Royal Bengal Tiger

Female Bengal tiger in the Ranthambore National Park, Rajasthan, India. rel=
Female Bengal tiger in the Ranthambore National Park, Rajasthan, India.
© WWF-Canon / Michel TERRETTAZ

The super predator threatened by poaching and habitat destruction

What
The Royal Bengal tiger (Panthera tigris tigris), the national animal of India is an incredible sight. With its orange hide marked with dark stripes, its white underbelly, long tail, huge paws and fearsome teeth, the Royal Bengal Tiger of India is justifiably called the 'King of the Jungle'.

About
Royal Bengal Tigers range in length from 1.8 to 2.7 m (6-9 ft), while the length of its tail can be over 90 cm. An average Royal Bengal Tiger weighs between 130-180 kg. Its life expectancy is about 15-20 years and the females give birth to 3-4 cubs after a pregnancy of about 3.5 months.

The colour of the Royal Bengal Tigers pelt can range from orange to tan with white beneath. They shed their short thick fur in summer and it grows in thickness in winter. The strong jaw of the tiger is used to bite the throat or neck of the prey.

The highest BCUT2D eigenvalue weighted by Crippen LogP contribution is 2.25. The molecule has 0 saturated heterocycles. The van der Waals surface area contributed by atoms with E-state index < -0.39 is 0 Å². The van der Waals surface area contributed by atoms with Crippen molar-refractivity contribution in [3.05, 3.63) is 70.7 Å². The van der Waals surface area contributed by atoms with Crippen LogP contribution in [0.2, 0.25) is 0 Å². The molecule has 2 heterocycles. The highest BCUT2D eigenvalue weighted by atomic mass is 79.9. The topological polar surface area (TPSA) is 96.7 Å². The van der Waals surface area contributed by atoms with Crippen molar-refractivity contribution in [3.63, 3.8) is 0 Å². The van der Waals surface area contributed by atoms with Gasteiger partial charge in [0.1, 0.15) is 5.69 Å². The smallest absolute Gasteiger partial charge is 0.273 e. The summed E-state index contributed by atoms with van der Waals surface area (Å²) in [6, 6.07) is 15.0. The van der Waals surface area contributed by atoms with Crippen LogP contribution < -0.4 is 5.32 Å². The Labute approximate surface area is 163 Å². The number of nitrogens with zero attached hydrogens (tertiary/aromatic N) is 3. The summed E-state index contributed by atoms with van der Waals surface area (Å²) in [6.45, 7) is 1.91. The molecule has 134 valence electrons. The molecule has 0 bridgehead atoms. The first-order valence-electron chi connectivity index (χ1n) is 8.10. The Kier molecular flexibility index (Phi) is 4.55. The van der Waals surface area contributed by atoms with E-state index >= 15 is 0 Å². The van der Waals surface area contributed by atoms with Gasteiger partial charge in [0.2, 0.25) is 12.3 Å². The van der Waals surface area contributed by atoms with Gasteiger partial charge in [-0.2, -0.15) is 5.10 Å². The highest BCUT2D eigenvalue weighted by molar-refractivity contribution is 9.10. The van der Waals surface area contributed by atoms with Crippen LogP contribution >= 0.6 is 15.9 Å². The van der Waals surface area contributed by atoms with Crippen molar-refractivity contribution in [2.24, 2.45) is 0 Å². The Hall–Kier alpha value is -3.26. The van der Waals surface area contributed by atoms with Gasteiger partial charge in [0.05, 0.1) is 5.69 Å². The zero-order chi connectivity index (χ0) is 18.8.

Tiger killings are split second affairs where the prey hardly has any chance of survival. Its formidable and retractile claws play a significant role in capturing and holding on to its prey.

Why
The Royal Bengal Tiger is a super predator and important member of the carnivores that once roamed and dominated all of South East Asia. It is one of the stealthiest hunters, known for its intelligent and powerful attacks.

Tigers lead solitary lives, and the courtship period, and association between mother and cub is their only interaction and association. Tigers are entirely different in their hunting habits from lions, and hence they are mutually exclusive in their distribution. Tigers rest during the day in the shade, and begin to hunt for food at dusk. They have keen eyesight and a sharp hearing that helps them stalk their prey.

Your chances of seeing it in the wild
Royal Bengal Tiger is an endangered species. Their numbers were recorded as below 2,000 in the 1970s, after which Project Tiger was initiated in India in 1973 in wildlife national parks and sanctuaries of India. There has been a steady increase in the population of tigers in India where they are protected in 27 tiger reserves, wildlife national parks and wildlife sanctuaries.

The threat of poaching due to the demand for tiger bones and body parts in traditional Chinese medicine remains a pressing issue. The loss of habitat as well as human population pressure on wildlife reserves in India is another concern.

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